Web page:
3. Rebuilt and now with three decks the Surrey departed Sheerness 29 September 1818 and England on 17 October, sailing via Rio to reach Port Jackson on 4 March 1819, 156 days out from Sheerness. Surgeon Matthew Anderson. The Surrey had embarked 160 male prisoners, of whom three died on the voyage. Seven were landed in Port Jackson before the Surrey sailed on, reaching Van Diemen's Land on 18 March, 152 days after leaving England, and disembarking the remaining 150 prisoners. She returned to Port Jackson from the Derwent about 21 April with general cargo, remaining for three months before setting sail for London on 23 July. She took with her detachments of the 84th and 48th Regiments, and a cargo of hides, whale and seal oil, sealskins, wool, coconut oil and tan.
4. NSW's Governor Lachlan Macquarie sailed to England aboard the Surry, as she was commonly spelt, on 15 February 1822.
5. Departed Portsmouth 5 October 1822, sailing direct to Port Sydney which she reached on 4 March 1823, after a passage of 150 days. Surgeon Charles Linton took charge of the 160 male prisoners, with the records showing 157 landed in Sydney.
6. Now 461 tons and classed E1, the Surrey departed London mastered by Charles Kemp and with Henry G Brock as surgeon on 11 August 1829, arriving 125 days later in HobartTown on 14 December. On this voyage 200 male transportees were embarked, all but one surviving the voyage.
7. Mastered by Charles Kemp and with surgeon Colin A Browning, the Surrey sailed from Portsmouth on 17 July 1831, and after a passage of 132 days reached Port Jackson on 26 November. All but one of the 200 male prisoners embarked survived the voyage.
8. Left the Downs on 4 December 1832 mastered by Charles Kemp, with surgeon David Wyse. Arrived HobartTown 124 days later on 7 April 1833. Supposedly 204 male prisoners had been embarked, though despite one reported death en route 204 were apparently landed alive in Van Diemen's Land.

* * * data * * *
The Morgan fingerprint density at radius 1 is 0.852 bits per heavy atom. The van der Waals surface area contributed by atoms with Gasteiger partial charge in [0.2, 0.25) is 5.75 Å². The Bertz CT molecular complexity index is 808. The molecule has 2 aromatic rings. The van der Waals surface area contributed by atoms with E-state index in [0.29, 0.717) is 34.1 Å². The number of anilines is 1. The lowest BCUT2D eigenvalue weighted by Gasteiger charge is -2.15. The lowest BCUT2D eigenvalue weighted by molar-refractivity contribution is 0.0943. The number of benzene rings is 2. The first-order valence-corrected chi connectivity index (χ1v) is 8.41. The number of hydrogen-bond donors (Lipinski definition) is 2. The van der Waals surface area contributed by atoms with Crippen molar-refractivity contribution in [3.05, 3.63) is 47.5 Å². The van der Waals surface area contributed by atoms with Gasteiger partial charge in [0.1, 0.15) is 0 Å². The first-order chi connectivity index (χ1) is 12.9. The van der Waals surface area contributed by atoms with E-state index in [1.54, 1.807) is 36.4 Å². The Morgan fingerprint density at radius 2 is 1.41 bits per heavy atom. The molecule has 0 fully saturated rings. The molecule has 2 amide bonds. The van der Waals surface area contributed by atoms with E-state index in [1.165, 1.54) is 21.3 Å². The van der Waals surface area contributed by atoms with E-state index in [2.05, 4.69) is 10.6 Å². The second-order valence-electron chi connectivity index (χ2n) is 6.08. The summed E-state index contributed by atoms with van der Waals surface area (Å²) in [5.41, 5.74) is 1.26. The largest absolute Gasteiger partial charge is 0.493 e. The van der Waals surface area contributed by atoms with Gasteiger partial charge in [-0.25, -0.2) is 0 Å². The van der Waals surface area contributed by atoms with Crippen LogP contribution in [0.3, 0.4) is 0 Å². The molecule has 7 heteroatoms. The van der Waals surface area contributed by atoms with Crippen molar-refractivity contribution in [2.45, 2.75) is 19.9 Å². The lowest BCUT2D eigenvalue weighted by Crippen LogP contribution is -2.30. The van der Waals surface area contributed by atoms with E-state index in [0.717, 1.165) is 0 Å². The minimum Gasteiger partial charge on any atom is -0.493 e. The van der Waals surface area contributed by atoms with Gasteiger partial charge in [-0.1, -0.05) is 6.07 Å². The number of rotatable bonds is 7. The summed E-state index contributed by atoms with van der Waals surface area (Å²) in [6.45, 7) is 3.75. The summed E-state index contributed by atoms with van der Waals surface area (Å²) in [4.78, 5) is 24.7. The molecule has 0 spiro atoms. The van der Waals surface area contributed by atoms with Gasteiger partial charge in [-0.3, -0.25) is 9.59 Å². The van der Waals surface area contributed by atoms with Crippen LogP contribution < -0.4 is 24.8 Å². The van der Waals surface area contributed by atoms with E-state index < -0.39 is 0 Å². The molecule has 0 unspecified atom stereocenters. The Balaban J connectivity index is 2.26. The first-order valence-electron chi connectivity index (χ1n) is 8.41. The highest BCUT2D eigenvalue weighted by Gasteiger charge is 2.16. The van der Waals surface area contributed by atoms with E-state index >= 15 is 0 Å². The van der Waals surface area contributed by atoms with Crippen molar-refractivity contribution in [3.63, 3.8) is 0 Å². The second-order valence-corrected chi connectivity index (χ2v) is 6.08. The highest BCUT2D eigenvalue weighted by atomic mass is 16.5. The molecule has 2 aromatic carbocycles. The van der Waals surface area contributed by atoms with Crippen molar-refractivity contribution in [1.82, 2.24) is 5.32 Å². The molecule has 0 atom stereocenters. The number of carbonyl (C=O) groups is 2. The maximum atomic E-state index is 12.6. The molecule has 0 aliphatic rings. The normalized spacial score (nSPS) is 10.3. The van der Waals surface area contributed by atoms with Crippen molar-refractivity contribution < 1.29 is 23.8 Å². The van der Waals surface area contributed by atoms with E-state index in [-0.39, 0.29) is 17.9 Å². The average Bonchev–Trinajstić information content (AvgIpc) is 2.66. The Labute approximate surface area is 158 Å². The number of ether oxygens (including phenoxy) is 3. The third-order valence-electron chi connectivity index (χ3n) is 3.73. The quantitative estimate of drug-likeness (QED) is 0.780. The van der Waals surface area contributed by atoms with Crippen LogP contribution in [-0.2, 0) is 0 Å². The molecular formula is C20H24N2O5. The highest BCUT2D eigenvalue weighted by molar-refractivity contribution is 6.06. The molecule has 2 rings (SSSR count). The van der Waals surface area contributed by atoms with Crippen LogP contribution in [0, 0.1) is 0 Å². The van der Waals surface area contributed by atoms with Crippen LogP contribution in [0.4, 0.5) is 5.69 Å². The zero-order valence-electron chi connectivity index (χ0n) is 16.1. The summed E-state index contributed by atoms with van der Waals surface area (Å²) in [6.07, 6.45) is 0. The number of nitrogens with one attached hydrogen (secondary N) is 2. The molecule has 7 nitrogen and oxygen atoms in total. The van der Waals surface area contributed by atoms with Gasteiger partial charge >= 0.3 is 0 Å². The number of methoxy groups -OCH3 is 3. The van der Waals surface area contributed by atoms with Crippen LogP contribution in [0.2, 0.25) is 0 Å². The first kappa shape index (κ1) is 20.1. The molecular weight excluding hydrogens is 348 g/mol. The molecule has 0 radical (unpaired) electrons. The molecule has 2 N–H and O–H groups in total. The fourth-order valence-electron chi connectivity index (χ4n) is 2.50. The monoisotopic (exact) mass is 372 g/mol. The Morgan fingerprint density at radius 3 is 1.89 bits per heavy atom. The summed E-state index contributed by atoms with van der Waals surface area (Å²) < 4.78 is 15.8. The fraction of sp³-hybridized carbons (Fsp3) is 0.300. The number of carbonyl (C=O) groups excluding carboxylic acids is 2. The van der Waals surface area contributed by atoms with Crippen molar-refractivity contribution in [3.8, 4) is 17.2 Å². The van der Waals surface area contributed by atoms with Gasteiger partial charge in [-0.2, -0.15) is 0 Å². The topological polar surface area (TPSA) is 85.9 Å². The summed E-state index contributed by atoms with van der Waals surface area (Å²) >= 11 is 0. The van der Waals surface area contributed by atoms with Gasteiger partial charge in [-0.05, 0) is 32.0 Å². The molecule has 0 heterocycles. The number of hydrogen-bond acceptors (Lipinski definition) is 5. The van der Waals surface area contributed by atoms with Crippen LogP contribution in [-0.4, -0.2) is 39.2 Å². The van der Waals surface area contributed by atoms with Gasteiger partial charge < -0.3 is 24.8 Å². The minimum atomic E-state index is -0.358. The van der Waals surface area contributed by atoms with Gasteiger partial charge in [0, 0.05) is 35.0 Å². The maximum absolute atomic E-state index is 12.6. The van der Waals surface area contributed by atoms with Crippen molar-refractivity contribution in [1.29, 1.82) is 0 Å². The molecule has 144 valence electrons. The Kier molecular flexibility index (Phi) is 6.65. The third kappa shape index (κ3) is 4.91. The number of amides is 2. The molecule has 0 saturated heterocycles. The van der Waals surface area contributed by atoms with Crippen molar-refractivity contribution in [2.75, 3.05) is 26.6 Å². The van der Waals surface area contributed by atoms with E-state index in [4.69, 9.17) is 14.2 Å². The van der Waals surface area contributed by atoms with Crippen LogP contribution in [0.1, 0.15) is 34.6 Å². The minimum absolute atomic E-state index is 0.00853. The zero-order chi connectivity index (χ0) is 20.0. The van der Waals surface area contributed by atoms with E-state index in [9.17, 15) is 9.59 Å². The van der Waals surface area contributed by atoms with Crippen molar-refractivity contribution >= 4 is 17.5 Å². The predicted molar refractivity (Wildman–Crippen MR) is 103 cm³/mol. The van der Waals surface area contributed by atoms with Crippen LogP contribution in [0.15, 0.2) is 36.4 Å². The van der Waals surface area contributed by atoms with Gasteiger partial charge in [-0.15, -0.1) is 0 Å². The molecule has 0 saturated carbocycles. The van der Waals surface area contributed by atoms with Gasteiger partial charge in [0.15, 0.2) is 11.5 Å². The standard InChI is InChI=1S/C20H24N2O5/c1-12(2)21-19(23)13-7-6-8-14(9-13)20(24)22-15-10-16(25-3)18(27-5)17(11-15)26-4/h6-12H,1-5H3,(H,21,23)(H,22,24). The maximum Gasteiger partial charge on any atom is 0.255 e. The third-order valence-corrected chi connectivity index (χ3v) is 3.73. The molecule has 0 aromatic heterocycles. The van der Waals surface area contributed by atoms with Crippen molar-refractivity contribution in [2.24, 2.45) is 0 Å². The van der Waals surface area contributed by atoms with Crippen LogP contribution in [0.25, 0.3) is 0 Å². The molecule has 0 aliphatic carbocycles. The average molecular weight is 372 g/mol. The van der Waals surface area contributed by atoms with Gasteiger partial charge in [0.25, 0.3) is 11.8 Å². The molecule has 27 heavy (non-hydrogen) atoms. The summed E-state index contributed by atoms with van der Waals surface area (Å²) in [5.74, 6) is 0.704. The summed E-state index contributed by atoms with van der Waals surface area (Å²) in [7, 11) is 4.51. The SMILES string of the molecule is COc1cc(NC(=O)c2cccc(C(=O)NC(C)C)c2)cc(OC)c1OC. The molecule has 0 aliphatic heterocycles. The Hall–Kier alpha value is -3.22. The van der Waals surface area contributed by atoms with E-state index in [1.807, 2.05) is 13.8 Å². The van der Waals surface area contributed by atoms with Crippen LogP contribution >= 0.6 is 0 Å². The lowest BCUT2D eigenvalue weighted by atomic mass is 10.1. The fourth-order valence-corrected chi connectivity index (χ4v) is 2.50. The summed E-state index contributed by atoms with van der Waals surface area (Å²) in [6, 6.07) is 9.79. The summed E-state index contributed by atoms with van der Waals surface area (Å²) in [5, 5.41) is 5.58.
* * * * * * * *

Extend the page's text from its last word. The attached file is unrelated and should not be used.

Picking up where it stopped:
9. Now classed Æ1, the Surrey exited Plymouth 7 April 1834 and 132 days later reached Port Jackson on 17 August. Still mastered by Kemp, her surgeon was John Smith. On this voyage the Surrey conveyed all 260 embarked male prisoners safely to Sydney.
10. The Surrey sailed from Cork on 9 January 1836, taking 129 days to reach Port Jackson on 17 May. Her new master was George Sinclair, and her surgeon Thomas Robertson. Five of the 229 male convicts aboard died on the voyage, two were re-landed, the remaining 224 reaching Sydney safely.
11. Transporting female convicts on her 1840 voyage only, the Surrey sailed direct from the Downs on 2 April with 213 prisoners, reaching Port Jackson on 13 July, 102 days out. Sinclair was still master, and accompanied on this voyage by surgeon Ed. Leah. One prisoner died on this voyage, the remainder landed safely in Sydney.
12. On her last voyage as a convict transport, the Surrey sailed from Downs to HobartTown via the Cape, departing 5 April 1842 and arriving 128 days later on 11 August. Her master now was Henry I Naylor, her surgeon John Tarn. Three of the 250 male prisoners embarked died during the passage, 247 being delivered to the authorities in HobartTown.
13. The Surry arrived in Port Adelaide 11 October 1838 from London. Migrants who travelled in this vessel formed a township on the road to Onkaparinga SA which they named Surryville. [Parsons, 1988, says the Surrey also conveyed convicts in 1848].
Thomas Raine, one of the colonies better known masters, is buried in Camperdown Cemetery. Between 1814 and 1836, Raine captained the Surrey in 40 voyages. He opened Australia's first whaling station, at Eden on the New South Wales south coast, in 1828. He was the first to ship Australian cedar overseas.
[The 1825 Quebec-built A1 barque Surrey made one voyage to Australia as a convict transport, departing Cork on 5 November 1832 and reaching Port Jackson direct on 9 March 1833, a voyage of 124 days.]